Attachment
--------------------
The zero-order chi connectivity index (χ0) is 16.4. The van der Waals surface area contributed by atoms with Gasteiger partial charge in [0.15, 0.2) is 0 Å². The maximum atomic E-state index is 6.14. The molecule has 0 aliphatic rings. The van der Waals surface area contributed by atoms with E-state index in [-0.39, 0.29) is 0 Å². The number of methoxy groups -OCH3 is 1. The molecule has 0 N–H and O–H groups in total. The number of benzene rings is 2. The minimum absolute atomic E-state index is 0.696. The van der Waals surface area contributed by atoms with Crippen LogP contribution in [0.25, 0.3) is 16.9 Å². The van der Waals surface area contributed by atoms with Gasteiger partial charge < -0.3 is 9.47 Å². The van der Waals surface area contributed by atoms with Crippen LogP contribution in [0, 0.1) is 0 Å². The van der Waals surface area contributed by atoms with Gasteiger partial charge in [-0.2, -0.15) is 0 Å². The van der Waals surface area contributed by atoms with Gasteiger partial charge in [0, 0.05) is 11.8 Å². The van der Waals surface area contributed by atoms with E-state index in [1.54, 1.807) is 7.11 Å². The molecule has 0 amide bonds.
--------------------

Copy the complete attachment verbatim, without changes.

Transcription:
The zero-order chi connectivity index (χ0) is 16.4. The van der Waals surface area contributed by atoms with Gasteiger partial charge in [0.15, 0.2) is 0 Å². The maximum atomic E-state index is 6.14. The molecule has 0 aliphatic rings. The van der Waals surface area contributed by atoms with E-state index in [-0.39, 0.29) is 0 Å². The number of methoxy groups -OCH3 is 1. The molecule has 0 N–H and O–H groups in total. The number of benzene rings is 2. The minimum absolute atomic E-state index is 0.696. The van der Waals surface area contributed by atoms with Crippen LogP contribution in [0.25, 0.3) is 16.9 Å². The van der Waals surface area contributed by atoms with Gasteiger partial charge < -0.3 is 9.47 Å². The van der Waals surface area contributed by atoms with Crippen LogP contribution in [0, 0.1) is 0 Å². The van der Waals surface area contributed by atoms with Gasteiger partial charge in [-0.2, -0.15) is 0 Å². The van der Waals surface area contributed by atoms with Gasteiger partial charge in [0, 0.05) is 11.8 Å². The van der Waals surface area contributed by atoms with E-state index in [1.54, 1.807) is 7.11 Å². The molecule has 0 amide bonds.